The highlight bout of today (for me) was actually the final bout in the Juryo Division.  It had plenty of drama: (1) a stop in the action where the gyoji struggled to tighten Azumaryu's mawashi, (2) a spectacular effort by Tobizaru – who in my opinion won – after which he lay on the ground blocking the west-side shimpan from joining the monoii, (3) a torinaoshi rematch called by the judges – once again too timid to make a decision, and finally, (4) Tobizaru going in too low, allowing tall Azumaryu to grip the back of his mawashi, and execute a strong uwatedashinage overarm throw out.  

Perhaps someone can find a link to this bout.  It's definitely worth seeing.

Edited by Amamaniac
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3 hours ago, Eikokurai said:

“Modern era” is used in English (the Japanese seem to prefer speaking more in terms of imperial reign) and refers as often to the post-1958 reform into six-basho a year as anything else. Not that it matters much to the point at hand. There was a time before the 50s when it mattered, then a time from the 50s to the 80s when it didn’t, then a time from the 80s when it did. It matters little what arbitrary name we give these periods or when the cutoffs fall. We can call them anything we like.

Edit: As indeed your edited post now shows. It’s all very arbitrary! A bit of a silly distraction all told. :)

Modern-era is used by both the Japanese and those translating from it to refer to the post-Edo era stuff from Meiji up to the present day. Post-war era is used to refer to what you have mistakenly labeled as "modern era".

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Hak might have won that in the end, but it won't have done his elbows any favours at all

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Strange day today between circus acts (Tokushoryu, Enho, Abi, Chiyotairyu) and marathons (Okinoumi, Takarafuji, Ichinojo, Hakuho).

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That was lovely from Toyonoshima! I hope he stays in makuuchi.

And cool to see Tomokaze pitted against the big boys. Did he just completely lack the chikara today against Ichinojo?

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5 hours ago, Jakusotsu said:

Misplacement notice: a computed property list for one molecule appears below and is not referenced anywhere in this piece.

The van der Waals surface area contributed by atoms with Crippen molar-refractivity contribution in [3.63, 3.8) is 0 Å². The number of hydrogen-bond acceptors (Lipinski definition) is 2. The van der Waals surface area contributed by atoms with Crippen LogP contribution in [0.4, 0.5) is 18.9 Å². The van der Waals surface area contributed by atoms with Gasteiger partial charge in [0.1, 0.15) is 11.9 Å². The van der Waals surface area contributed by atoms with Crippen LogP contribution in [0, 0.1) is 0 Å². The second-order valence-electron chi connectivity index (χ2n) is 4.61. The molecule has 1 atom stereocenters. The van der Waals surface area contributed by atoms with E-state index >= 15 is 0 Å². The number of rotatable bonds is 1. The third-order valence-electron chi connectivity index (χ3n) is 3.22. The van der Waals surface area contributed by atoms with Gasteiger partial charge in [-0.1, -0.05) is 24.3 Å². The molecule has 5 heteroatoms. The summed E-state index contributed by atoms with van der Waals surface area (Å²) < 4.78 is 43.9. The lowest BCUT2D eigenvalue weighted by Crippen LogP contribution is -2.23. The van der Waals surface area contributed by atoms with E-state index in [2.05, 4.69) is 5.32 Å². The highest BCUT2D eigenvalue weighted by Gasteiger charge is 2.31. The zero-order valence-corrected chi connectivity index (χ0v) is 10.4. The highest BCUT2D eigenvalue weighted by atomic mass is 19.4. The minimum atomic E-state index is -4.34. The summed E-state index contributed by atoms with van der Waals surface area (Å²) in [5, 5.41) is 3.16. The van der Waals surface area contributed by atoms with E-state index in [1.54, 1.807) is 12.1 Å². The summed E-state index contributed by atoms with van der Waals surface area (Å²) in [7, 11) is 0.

Nice demonstration by Toyonoshima why he was Sekiwake and Onosho will probably never be.

Looked like the usual  Onosho match to me. Stop his initial charge and he's pretty much toast. If you don't stop it, or avoid it, you lose.

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3 hours ago, Amamaniac said:

Being the small guy must make each bout more exhausting for poor Enho.  He could well be "running out of gas", as you say, and moreover, whatever injuries he is carrying may be factoring in.  But the real change in his final bouts is that he is fighting higher-ranked opponents, and as in the case of today, more-experienced Top Division opponents like Shohozan.  All of these things will make getting his KK a lot tougher.

I would say that there is little chance of him getting 10 wins this tournament.  I would be elated if he gets 8!

Facing the higher-ranked opponents was certainly a major factor in Enho's not getting his kk last basho too. In his day 12 match, Enho was dictating the pace (and position) of his match with Shohozan and was a bit unlucky not to win. But it certainly looked like he got injured when his foot got caught awkwardly under him, and it's hard to foresee him getting a kk now, even if he doesn't go kyujo.

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Really impressed with Kakuryu's poise and focus this basho. Would love to see him zensho.

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Thoughts for the day:

Lol at Tomokaze, he really thought he was going to just belly bump Ichinojo out of the ring?! 

Kakuryu with the susoharai! That was cool, never seen that before. 

Asanoyama has an interesting next two days. If he wins both and can KK, he'll have a fan in me for life. 

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NHK keeps telling that Gagamaru has a bone fracture in the right foot. A simple taping is all he uses for it and he is not limping - but he loses big - and the pain shows in his face after the bout.

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1 hour ago, Akinomaki said:

NHK keeps telling that Gagamaru has a bone fracture in the right foot. A simple taping is all he uses for it and he is not limping - but he loses big - and the pain shows in his face after the bout.

Maybe, just maybe, he'll do something about it once he loses his salary... :-(

 

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23 hours ago, dingo said:

A few years ago Kotoshogiku would've finished off Kakuryu from that position. Alas the ex-Ozeki is not the same rikishi he used to be. 

I thought exactly the same on his match against Endo. The latter got away from at least 3 situations where, half a dozen years ago, he'd end up giving a mawashi faceful to someone in the 2nd row. It's amazing how Giku is still upper maegashira quality when he 1) sticks to his brand of sumo while well past his prime 2) is half as effective as he once was while doing it.

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Onosho has the strange ability of snatchin defeat from the jaws of victory.